In a sense, it’s also a cinematic corrective, especially provocative considering the controversial first twenty minutes of the film, which plunk viewers down in the middle of the violent skirmish onboard the Amistad, during which Cinque’s Mende dialogue is never translated with subtitles. Especially disturbing is the fact that their Spanish-speaking captors are often afforded this seeming courtesy. The decision—to subtitle the Spaniard villains but not the Mende heroes—is too foregrounded to be an accident; but what does the film gain emotionally or intellectually from it? Some have argued that it leaves the African characters as little more than confused-seeming barking animals, an intimation of racism that, in my opinion, slightly betrays a bias in the viewer; others, famously critic Armond White, praise this choice as a refusal to impress Western language on African characters who stand in for the hundreds of thousands who were to have their languages taken from them. Ultimately, I think this decision (a rare form of audience distancing from Spielberg) is a fascinating and confrontational one, putting English-speaking viewers in the position of dealing with their own predispositions, forcing us to forge connections with the unknown, and a way of reaffirming that it is not our narrative, we are not privileged to it. The first subtitle for an African character comes 23 minutes into the film, when they have arrived on New England shores and one of the men shouts “Chief! Chief!” at a passing black American in starched-collar, “white-man” garb. Cinque quickly corrects his friend: “He’s not your brother.”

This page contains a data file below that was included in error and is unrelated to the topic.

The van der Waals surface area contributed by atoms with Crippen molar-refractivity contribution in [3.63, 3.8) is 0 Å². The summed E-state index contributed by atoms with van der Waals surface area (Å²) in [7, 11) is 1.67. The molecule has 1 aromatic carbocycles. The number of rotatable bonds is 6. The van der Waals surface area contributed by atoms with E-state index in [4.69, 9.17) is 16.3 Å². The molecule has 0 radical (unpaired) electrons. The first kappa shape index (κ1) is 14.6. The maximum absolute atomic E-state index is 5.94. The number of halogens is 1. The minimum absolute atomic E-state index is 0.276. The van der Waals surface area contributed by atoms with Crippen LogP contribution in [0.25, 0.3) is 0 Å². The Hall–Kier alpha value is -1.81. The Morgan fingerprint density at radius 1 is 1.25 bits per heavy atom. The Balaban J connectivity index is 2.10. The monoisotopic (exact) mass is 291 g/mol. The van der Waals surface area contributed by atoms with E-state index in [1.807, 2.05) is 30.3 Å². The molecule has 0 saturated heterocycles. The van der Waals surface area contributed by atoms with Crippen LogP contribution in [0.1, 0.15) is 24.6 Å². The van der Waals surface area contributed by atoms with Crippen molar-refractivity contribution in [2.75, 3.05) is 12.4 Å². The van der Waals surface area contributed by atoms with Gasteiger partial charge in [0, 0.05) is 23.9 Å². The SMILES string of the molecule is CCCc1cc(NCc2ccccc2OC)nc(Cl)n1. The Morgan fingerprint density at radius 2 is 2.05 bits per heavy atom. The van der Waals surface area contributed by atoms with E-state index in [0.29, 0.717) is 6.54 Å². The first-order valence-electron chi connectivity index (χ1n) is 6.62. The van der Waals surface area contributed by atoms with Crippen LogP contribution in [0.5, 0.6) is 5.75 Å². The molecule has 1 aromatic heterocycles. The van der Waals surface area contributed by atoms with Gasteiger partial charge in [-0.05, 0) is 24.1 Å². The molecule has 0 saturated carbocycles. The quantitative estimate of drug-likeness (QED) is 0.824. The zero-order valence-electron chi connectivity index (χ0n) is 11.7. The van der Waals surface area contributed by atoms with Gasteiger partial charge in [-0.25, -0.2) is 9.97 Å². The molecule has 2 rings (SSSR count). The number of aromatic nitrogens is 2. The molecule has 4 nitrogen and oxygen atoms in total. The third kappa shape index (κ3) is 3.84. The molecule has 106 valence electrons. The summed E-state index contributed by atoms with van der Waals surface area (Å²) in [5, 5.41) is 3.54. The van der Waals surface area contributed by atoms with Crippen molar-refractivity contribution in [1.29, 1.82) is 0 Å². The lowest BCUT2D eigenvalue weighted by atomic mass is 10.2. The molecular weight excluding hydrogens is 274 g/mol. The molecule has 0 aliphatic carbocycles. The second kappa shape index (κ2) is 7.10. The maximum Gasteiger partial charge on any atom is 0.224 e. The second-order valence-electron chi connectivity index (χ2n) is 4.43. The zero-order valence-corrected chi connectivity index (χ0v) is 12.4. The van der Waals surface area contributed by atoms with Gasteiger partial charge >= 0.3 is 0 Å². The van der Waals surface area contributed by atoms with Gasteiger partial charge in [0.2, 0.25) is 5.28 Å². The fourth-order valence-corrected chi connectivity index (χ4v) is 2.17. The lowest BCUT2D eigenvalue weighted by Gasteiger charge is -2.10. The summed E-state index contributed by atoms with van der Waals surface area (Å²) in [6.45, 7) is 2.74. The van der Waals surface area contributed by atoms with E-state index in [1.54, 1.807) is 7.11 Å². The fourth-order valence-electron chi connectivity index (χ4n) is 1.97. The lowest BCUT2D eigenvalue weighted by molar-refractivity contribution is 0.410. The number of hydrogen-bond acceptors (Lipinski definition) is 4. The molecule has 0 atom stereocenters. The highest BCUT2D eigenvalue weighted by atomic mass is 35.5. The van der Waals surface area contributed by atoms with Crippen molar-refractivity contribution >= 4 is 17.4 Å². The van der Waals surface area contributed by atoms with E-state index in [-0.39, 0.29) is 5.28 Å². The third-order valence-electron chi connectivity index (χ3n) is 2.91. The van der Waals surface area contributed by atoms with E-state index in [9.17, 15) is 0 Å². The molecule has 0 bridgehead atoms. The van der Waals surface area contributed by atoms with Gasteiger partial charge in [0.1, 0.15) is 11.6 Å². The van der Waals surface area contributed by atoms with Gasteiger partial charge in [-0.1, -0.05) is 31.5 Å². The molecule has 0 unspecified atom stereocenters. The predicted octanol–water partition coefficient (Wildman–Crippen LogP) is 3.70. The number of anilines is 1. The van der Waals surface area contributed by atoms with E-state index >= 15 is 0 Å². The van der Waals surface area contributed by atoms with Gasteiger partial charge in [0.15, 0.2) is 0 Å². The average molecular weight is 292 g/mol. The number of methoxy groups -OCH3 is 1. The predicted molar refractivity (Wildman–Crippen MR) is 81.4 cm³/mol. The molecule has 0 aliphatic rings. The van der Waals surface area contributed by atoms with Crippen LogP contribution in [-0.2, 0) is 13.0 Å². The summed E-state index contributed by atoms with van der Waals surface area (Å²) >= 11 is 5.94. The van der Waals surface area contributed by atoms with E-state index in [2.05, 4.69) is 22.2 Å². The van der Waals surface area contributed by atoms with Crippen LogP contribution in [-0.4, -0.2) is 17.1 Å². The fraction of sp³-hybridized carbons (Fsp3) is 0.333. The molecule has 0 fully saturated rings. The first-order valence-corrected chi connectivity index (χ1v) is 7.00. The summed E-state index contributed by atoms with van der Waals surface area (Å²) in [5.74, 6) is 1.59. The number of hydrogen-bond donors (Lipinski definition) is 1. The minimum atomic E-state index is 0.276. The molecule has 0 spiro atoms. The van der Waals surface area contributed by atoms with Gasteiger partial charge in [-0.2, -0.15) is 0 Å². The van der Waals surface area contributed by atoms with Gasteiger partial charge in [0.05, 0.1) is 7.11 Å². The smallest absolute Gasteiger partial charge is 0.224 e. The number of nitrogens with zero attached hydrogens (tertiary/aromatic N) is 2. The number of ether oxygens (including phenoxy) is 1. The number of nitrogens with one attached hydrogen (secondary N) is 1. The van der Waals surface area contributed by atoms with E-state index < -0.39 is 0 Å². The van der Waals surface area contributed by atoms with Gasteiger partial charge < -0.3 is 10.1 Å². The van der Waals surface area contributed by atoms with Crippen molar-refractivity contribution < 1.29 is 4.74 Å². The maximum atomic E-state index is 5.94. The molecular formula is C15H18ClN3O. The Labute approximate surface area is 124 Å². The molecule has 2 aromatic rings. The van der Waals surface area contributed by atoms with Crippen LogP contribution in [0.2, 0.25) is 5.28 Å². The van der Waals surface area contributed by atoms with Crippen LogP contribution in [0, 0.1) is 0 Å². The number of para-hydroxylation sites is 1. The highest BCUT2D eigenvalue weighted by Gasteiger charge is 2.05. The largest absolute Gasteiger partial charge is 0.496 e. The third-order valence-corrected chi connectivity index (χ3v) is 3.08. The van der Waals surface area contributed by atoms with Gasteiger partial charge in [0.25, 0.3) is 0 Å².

A common, and strictly auteurist, argument against these decisions is that it makes Cinque out to be an E.T. of sorts, a lost alien being trying to communicate to find his way home. According to a 1982 interview with Spielberg upon the release of E.T. the Extra-Terrestrial, the director stated that his sci-fi classic was actually first a racial allegory. Perhaps, then, E.T. was intended to be Cinque all along, and not the other way around. —MK